If you’re planning to invest in a customer relationship management (CRM) system as a way of increasing efficiency and saving your business money, you’ll naturally want to be up and running quickly with your new solution.
But to get a CRM system running as best possible, you’ll need to dedicate time to ensure correct implementation. Implementation is the most time-consuming (and therefore costly) phase of any CRM project. But as the success of your project will hinge on your solution being deployed correctly, it is worth investing time and resources on. Below, we outline five tips for developing your CRM implementation plan.
Choose the right CRM platform for implementation
Choosing the right CRM system is an obvious but important first step for successful implementation.
Think all CRM systems are the same? Think again! While platforms may have features that are comparable, the depth and functionality of each system, and the third party systems that it can integrate with, will be very different.
A CRM system is a big investment so think long-term about your business needs: you don’t want to find after just three years that your business’ growth has outpaced your CRM platform’s capabilities.
Ahead of a CRM system purchase, know the answers to the following questions:
- What do you want your CRM system to do?
- What business improvements do you want your CRM system to achieve?
- How well does the CRM system fit your business plans for the next 3/5/10 years?
- Who in your business needs to be able to use your CRM system?
- What is your budget (think both in terms of one-off development and ongoing costs)?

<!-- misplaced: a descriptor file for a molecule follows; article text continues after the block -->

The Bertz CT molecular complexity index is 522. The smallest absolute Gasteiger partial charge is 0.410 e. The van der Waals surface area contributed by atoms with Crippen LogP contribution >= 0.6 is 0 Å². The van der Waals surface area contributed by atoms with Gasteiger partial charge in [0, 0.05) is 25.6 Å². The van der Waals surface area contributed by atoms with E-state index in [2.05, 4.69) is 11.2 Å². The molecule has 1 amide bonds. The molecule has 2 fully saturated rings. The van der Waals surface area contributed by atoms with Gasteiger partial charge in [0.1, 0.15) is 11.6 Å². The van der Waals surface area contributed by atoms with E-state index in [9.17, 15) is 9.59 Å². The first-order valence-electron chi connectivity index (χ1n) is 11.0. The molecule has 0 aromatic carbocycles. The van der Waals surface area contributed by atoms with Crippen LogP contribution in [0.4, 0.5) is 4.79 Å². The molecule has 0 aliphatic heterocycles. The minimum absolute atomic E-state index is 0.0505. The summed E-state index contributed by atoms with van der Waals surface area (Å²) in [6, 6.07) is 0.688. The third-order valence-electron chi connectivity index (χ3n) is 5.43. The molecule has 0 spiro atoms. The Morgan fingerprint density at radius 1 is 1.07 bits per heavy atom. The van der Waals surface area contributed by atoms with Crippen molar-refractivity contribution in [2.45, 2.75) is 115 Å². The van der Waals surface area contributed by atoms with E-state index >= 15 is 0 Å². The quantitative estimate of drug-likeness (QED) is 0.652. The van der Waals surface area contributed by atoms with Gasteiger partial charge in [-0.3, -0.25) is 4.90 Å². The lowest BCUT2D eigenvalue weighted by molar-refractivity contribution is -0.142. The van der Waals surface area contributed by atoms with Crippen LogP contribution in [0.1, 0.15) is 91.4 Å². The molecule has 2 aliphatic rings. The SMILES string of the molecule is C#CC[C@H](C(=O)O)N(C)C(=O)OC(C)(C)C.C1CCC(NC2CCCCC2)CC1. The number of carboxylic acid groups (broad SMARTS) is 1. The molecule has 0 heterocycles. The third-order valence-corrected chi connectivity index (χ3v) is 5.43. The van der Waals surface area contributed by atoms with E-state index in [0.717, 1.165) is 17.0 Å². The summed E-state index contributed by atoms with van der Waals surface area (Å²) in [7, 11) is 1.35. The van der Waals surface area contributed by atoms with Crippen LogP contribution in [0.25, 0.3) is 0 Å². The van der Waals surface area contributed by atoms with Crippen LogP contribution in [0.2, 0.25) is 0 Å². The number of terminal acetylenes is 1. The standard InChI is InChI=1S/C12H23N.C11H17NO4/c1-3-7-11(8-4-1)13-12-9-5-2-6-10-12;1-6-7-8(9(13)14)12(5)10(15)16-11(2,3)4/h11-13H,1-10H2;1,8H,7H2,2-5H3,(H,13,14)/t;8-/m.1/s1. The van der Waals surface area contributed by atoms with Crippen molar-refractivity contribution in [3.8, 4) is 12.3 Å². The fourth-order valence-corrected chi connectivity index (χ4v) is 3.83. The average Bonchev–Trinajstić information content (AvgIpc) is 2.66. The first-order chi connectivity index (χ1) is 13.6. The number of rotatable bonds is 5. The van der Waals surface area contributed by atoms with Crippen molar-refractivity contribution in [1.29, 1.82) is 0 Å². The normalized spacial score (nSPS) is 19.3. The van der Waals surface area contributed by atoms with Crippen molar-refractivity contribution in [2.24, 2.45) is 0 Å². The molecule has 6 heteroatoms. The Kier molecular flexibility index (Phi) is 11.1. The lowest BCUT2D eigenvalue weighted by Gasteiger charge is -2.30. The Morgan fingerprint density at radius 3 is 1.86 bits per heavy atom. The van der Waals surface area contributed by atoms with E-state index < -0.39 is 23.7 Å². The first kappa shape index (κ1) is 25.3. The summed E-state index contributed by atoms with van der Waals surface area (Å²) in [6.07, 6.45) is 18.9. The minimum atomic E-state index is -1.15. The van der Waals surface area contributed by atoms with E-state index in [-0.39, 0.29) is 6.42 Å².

Once you have the answers to these questions, it’s time to choose the platform. Start with a group of solutions and work this down to two or three options that you then review and trial in-depth (Microsoft Dynamics 365 for example allows for a 30 day trial).
As part of your selection process, make sure that staff from across your business have the opportunity to feedback on CRM system choice. If staff already know and prefer one solution, it can save you time and money on training to choose that solution
Know how your organisation works
If you intend to improve how your organisation operates by implementing a CRM system, you first have to know how it operates at present.
You need to have a good idea about where the inefficiencies and redundancies across your whole business lie. This will involve engaging staff in all areas of the business, and at all levels, for their feedback. Don’t presume you know how to do your staff’s jobs better than they do; they may well be aware of workflows that could be improved already.
At the same time, you also need to recognise where processes in your business work well. Failing to acknowledge this when implementing a CRM system risks alienating staff and actually creating inefficiencies. Don’t throw the baby out with the bath water.
Get professional help with your CRM implementation plan
It’s not always easy to see the problems and inefficiencies in your own business: you’re either too close to issues to recognise them, or may have some emotional investment in the situation. This is where external assistance can be of value.
Engaging a CRM system consultant can be valuable at all stages of a CRM implementation. At the start of a project, they can help find the inefficiencies in your business and suggest the best way to solve them based on experience from other businesses. Their solutions may be the right processes to adopt for your aims, the right CRM modules to use, or even the best CRM platform to use.